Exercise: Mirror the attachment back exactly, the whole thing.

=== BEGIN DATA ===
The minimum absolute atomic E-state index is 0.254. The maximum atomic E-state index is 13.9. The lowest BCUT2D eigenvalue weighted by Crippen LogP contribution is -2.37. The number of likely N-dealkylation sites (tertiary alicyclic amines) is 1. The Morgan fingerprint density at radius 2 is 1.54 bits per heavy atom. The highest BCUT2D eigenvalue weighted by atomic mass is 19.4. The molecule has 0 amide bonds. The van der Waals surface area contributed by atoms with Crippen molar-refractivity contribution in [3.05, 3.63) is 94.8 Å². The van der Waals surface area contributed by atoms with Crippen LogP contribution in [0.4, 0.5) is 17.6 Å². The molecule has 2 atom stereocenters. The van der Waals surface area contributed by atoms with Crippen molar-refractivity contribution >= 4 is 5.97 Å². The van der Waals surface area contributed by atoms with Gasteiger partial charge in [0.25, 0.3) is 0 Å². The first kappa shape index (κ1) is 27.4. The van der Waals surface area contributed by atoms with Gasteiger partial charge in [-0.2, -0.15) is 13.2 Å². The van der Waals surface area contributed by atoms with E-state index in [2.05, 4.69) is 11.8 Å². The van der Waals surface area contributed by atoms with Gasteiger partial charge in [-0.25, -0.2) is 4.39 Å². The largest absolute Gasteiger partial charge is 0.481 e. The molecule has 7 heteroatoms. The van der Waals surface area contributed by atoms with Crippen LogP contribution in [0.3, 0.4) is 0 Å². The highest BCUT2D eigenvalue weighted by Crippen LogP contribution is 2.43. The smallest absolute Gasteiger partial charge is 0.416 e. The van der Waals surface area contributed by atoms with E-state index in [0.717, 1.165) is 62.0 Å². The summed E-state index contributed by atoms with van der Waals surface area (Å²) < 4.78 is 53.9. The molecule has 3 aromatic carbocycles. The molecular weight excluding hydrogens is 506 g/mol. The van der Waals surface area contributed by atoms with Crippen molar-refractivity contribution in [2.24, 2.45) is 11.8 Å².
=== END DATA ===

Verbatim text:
The minimum absolute atomic E-state index is 0.254. The maximum atomic E-state index is 13.9. The lowest BCUT2D eigenvalue weighted by Crippen LogP contribution is -2.37. The number of likely N-dealkylation sites (tertiary alicyclic amines) is 1. The Morgan fingerprint density at radius 2 is 1.54 bits per heavy atom. The highest BCUT2D eigenvalue weighted by atomic mass is 19.4. The molecule has 0 amide bonds. The van der Waals surface area contributed by atoms with Crippen molar-refractivity contribution in [3.05, 3.63) is 94.8 Å². The van der Waals surface area contributed by atoms with Crippen LogP contribution in [0.4, 0.5) is 17.6 Å². The molecule has 2 atom stereocenters. The van der Waals surface area contributed by atoms with Crippen molar-refractivity contribution >= 4 is 5.97 Å². The van der Waals surface area contributed by atoms with Gasteiger partial charge in [0.25, 0.3) is 0 Å². The first kappa shape index (κ1) is 27.4. The van der Waals surface area contributed by atoms with Gasteiger partial charge in [-0.2, -0.15) is 13.2 Å². The van der Waals surface area contributed by atoms with E-state index in [2.05, 4.69) is 11.8 Å². The van der Waals surface area contributed by atoms with Gasteiger partial charge in [-0.25, -0.2) is 4.39 Å². The largest absolute Gasteiger partial charge is 0.481 e. The molecule has 7 heteroatoms. The van der Waals surface area contributed by atoms with Crippen LogP contribution in [0.3, 0.4) is 0 Å². The highest BCUT2D eigenvalue weighted by Crippen LogP contribution is 2.43. The smallest absolute Gasteiger partial charge is 0.416 e. The van der Waals surface area contributed by atoms with E-state index in [0.717, 1.165) is 62.0 Å². The summed E-state index contributed by atoms with van der Waals surface area (Å²) < 4.78 is 53.9. The molecule has 3 aromatic carbocycles. The molecular weight excluding hydrogens is 506 g/mol. The van der Waals surface area contributed by atoms with Crippen molar-refractivity contribution in [2.24, 2.45) is 11.8 Å².